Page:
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January 11, 2005.


The opinion of the court was delivered by: GERARD E. LYNCH, District Judge


These two related cases concern allegations that the defendant bank Citigroup, Inc. ("Citigroup"), its division Salomon Smith Barney ("SSB"), and its research analyst Jack Grubman engaged in a scheme to defraud purchasers and sellers of stock in Level 3 Communications ("Level 3") and Williams Communications Group ("Williams"), and to enrich themselves, by issuing and disseminating research analyst reports on these companies that were materially false and misleading. In an Opinion and Order dated December 2, 2004, the Court dismissed, in part, the Complaints in these actions. See In re Salomon Analyst Level 3 Litigation, 02 Civ. 6919 (GEL), 2004 WL 2757397 (S.D.N.Y. Dec. 2, 2004). On December 21, 2004, the Level 3 Plaintiffs and the Williams Plaintiffs moved for partial reconsideration of that decision. For the reasons that follow, both motions will be denied.


  I. Standard on a Motion for Reconsideration

  Local Civil Rule 6.3 for the Southern District of New York provides that parties may file motions for reconsideration of the Court's decisions, accompanied by memoranda that set forth "the matters or controlling decisions which counsel believes the court has overlooked." Courts in this District review motions pursuant to Local Rule 6.3 under the same standards applicable to motions pursuant to Federal Rule of Civil Procedure 59(e), and thus "a motion for reconsideration is appropriate only where the movant demonstrates that the Court has overlooked controlling decisions or factual matters that were put before it on the underlying motion . . . and which, had they been considered, might have reasonably altered the result before the Court." McCullagh v. Merrill Lynch & Co., 01 Civ. 7322 (DAB), 2004 WL 744484, at *1 (S.D.N.Y. Apr. 7, 2004) (citations and internal quotations omitted). Motions for reconsideration are not opportunities to re-argue issues or allegations already considered, and thus the rule should be "narrowly construed and strictly applied." National Congress for Puerto Rican Rights v. City of New York, 191 F.R.D. 52, 53 (S.D.N.Y. 1999). In their motions, both the Level 3 Plaintiffs and the Williams Plaintiffs have identified a single allegation from the respective complaints that they claim the Court overlooked and that they argue should extend the actionable period back significantly before the April 18, 2001, date held appropriate in the December 2 Opinion. Although plaintiffs are correct that the December 2 Opinion did not specifically address the particular allegation they identify (in each case, merely two or three paragraphs in a nearly 200-paragraph complaint), neither of the allegations merits reconsideration under Local Rule 6.3 or alters the outcome of the motion to dismiss.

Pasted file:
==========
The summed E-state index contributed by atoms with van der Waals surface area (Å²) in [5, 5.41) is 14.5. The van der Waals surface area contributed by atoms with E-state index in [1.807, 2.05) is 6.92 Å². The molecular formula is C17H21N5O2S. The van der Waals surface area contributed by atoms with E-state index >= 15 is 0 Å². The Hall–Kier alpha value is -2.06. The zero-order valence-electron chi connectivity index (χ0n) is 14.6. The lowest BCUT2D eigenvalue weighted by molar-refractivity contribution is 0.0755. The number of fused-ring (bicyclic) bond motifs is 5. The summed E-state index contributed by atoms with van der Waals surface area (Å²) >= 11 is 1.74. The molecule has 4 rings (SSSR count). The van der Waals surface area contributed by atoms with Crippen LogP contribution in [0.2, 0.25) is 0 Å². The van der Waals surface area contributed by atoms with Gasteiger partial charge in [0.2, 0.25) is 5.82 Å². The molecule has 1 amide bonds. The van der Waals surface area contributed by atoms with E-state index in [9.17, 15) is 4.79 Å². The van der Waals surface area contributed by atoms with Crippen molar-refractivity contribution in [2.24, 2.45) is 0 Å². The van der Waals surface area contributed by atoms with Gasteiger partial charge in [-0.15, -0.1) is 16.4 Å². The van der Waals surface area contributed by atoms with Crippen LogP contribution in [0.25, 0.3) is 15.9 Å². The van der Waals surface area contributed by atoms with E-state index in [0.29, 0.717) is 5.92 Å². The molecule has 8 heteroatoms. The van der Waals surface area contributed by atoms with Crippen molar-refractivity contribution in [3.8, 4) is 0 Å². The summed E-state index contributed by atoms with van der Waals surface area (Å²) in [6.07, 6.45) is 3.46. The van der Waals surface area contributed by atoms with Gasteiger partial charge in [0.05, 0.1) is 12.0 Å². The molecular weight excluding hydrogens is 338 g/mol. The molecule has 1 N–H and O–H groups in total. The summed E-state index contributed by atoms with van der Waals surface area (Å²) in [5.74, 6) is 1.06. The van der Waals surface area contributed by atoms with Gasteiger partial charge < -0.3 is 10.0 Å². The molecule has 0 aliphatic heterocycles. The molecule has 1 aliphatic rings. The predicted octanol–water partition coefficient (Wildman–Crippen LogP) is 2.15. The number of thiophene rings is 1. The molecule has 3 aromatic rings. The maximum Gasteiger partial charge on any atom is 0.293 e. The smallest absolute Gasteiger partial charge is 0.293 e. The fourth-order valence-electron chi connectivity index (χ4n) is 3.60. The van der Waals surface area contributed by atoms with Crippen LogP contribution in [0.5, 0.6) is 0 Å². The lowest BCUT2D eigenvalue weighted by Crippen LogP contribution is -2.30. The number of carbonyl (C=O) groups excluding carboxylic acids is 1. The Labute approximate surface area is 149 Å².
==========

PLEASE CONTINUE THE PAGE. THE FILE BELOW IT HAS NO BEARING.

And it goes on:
II. The Level 3 Plaintiffs' Motion

  The Level 3 Plaintiffs argue that the Court "apparently overlooked" the allegations in paragraphs 59-61 of their Complaint, which they contend support an inference that Grubman's private opinion of Level 3 diverged from his publicly-stated opinion. (Level 3 Mem. 1.) Those paragraphs allege that, in February 1999, shortly before a planned public offering of Level 3 stock, a technical analyst at SSB issued a negative report on Winstar Communications and on the telecommunications sector in general.*fn1 Grubman had already issued one positive report on Level 3, rating the stock at "Outperform" on January 4, 1999. After being contacted by an institutional investor client, "demanding that the technical analyst be punished for [the] report," Grubman forwarded the request on to the heads of Global Equity Research and U.S. Equity Research at SSB, noting in his email that "[t]hese are sentiments shared by many investors who we are waiting on to buy Level 3 also. Here is yet another request that we should punish the technical analyst so that it does not impact us on Level 3. On the roadshow, I want to be able to say we are taking action on the technical analyst, otherwise investors will be afraid that the same thing will happen to Level 3." (Level 3 Compl. ¶ 60.)